African Leaders Vows Development of Blue Economy to Boost Growth
African leaders have assured of the development of the blue economy as a veritable strategy for advancing economies and lifting the people out of poverty.
The leaders made the pledge at the first global conference on sustainable blue economy in Nairobi Kenya.
Speaking at the conference, Chairman of the African Union (AU), President Paul Kigame of Rwanda, said the union was committed to the growth of the blue economy in the continent.
Kigame, said member-states had shown commitment towards sustainable use of the ocean and AU would continue to formulate policies that would engender the development of Africa’s ocean economy.
On her part, the Prime Minister of Namibia, Saara Kuugongelwa, said the Namibian government was committed to developing an integrated blue economy policy geared towards protecting the marine environment of the Southern African country.
Kuugongelwa, said Namibia had a special fisheries observers’ institution, which puts the country among the leaders in sustainable fisheries management.
She disclosed that in the next 12 months, Namibia would be investing a minimum of $5 million towards marine research, on purpose to advance economic inclusivity.
In his remarks, the President of Seychelles Danny Faure, who was appointed to serve as the AU Champion of Blue Economy, said in his own capacity he will get more women to serve on the blue economy regime. This, he said, would ensure that the campaign for the blue economy remained all-inclusive.
He also said his country would work on establishing a pan African shipping line.
Other African leaders in attendance included the President of Kenya, Uhuru Kenyatta who is the Chief Host of the conference; President of Somalia, Mohamed Abdullahi Mohammed; President of Tanzania, John Magufuli; President of Zanzibar, Ali Mohamed Shein; President of Uganda, Yoweri Museveni; and President of Mozambique, Filipe Nyusi. The Governments of Canada and Japan who are co-hosting the conference were represented by their top cabinet ministers.
Also in attendance was the newly re-elected Secretary-General of the International Maritime Organisation (IMO), Kitack Lim, the Canadian Minister of Oceans and Fisheries, Honourable Jonathan Wilkinson, and several other notable world maritime stakeholders.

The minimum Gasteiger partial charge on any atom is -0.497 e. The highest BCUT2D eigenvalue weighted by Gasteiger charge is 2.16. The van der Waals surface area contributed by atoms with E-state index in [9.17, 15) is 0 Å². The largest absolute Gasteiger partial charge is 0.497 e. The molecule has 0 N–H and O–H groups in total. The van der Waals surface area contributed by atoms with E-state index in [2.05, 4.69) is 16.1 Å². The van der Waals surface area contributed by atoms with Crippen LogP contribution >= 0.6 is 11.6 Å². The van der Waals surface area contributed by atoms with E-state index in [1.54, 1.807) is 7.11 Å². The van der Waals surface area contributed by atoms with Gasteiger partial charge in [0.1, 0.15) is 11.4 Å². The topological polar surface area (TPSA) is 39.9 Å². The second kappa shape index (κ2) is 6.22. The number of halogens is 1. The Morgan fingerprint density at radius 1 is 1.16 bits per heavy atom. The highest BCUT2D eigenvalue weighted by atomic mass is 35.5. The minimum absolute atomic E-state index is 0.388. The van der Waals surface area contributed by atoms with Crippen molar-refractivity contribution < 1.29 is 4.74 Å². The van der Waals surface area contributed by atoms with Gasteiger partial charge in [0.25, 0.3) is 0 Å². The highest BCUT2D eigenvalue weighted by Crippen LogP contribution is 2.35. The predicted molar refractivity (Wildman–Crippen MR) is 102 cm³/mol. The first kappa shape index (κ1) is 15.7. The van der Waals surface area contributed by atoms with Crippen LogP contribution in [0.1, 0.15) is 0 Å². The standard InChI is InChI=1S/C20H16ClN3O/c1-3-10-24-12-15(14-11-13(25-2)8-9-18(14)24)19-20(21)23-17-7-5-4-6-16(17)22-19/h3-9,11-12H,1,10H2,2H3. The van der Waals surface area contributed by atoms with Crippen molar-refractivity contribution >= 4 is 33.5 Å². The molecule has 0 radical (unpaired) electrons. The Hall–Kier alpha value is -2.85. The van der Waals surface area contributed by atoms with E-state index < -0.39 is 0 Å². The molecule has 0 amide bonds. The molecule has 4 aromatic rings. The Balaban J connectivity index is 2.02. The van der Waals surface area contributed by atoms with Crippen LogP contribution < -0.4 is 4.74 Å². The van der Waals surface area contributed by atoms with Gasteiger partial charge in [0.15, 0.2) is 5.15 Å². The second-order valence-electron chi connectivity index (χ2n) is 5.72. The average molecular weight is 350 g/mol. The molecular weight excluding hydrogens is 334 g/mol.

The inaugural Sustainable Blue Economy Conference has over 15,000 participants from around the world. They are gathered to discuss how to build a blue economy that harnesses the potentials of oceans, seas, lakes and rivers to improve the lives of people, particularly those in developing countries.
In his opening remarks, the Director General of the Nigerian Maritime Administration and Safety Agency (NIMASA), Dr. Dakuku Peterside stated that it was high time Africans took advantage of the continent’s enormous maritime potential to develop their countries, explaining that climes without as much opportunities are making worthy use of the ocean economy and increasing the prosperity of their people.
According to him, “It is common knowledge that among all the continents, Africa can be termed the biggest Island, and so if countries of the region can sustainably harness the blue economy it is sure that a large percentage of poverty level in the continent of Africa would have been tackled.”
Dakuku, who is also Chairman of the Association of African Maritime Administrations (AAMA), delivered a statement of commitment on behalf of the association during the three-day conference, which is co-sponsored by Nigeria. In it, he detailed the objectives of AAMA, the coordinating body for 38 African Maritime Administrations, to include improvement of the capacities of African maritime administrations, enhancement of member-states’ compliance with international maritime treaties, and coordination of programmes aimed at synchronising the ocean economy with other economic sectors.
He said: “All these objectives assigned to us by AFrica Maritime Transport Charter put AAMA in a unique position to fully mobilise players in the maritime domain for optimisation of the potentials of Africa’s Blue Economy.”